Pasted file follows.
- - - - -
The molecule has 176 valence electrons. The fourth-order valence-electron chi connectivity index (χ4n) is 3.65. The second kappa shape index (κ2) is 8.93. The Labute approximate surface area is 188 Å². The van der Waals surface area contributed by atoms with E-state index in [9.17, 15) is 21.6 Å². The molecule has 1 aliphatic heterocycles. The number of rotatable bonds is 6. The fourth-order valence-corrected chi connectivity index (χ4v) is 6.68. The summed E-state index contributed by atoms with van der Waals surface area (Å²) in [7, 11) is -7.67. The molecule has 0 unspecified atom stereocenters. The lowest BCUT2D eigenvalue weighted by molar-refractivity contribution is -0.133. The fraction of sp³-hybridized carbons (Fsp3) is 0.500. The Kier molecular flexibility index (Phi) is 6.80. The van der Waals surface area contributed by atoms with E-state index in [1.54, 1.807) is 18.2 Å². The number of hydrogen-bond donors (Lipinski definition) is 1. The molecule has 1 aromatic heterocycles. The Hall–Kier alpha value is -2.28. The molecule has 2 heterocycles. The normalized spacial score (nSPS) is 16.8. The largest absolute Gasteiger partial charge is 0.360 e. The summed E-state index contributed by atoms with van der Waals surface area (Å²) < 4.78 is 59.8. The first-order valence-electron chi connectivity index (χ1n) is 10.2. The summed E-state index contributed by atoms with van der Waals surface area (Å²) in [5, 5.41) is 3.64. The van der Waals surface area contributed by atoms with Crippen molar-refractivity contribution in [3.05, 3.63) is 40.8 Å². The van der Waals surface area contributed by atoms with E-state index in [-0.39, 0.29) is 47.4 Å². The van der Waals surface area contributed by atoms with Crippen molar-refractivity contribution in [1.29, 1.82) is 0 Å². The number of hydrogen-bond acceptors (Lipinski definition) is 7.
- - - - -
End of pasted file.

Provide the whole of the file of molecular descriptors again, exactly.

The molecule has 176 valence electrons. The fourth-order valence-electron chi connectivity index (χ4n) is 3.65. The second kappa shape index (κ2) is 8.93. The Labute approximate surface area is 188 Å². The van der Waals surface area contributed by atoms with E-state index in [9.17, 15) is 21.6 Å². The molecule has 1 aliphatic heterocycles. The number of rotatable bonds is 6. The fourth-order valence-corrected chi connectivity index (χ4v) is 6.68. The summed E-state index contributed by atoms with van der Waals surface area (Å²) in [7, 11) is -7.67. The molecule has 0 unspecified atom stereocenters. The lowest BCUT2D eigenvalue weighted by molar-refractivity contribution is -0.133. The fraction of sp³-hybridized carbons (Fsp3) is 0.500. The Kier molecular flexibility index (Phi) is 6.80. The van der Waals surface area contributed by atoms with E-state index in [1.54, 1.807) is 18.2 Å². The number of hydrogen-bond donors (Lipinski definition) is 1. The molecule has 1 aromatic heterocycles. The Hall–Kier alpha value is -2.28. The molecule has 2 heterocycles. The normalized spacial score (nSPS) is 16.8. The largest absolute Gasteiger partial charge is 0.360 e. The summed E-state index contributed by atoms with van der Waals surface area (Å²) < 4.78 is 59.8. The first-order valence-electron chi connectivity index (χ1n) is 10.2. The summed E-state index contributed by atoms with van der Waals surface area (Å²) in [5, 5.41) is 3.64. The van der Waals surface area contributed by atoms with Crippen molar-refractivity contribution in [3.05, 3.63) is 40.8 Å². The van der Waals surface area contributed by atoms with E-state index in [-0.39, 0.29) is 47.4 Å². The van der Waals surface area contributed by atoms with Crippen molar-refractivity contribution in [1.29, 1.82) is 0 Å². The number of hydrogen-bond acceptors (Lipinski definition) is 7.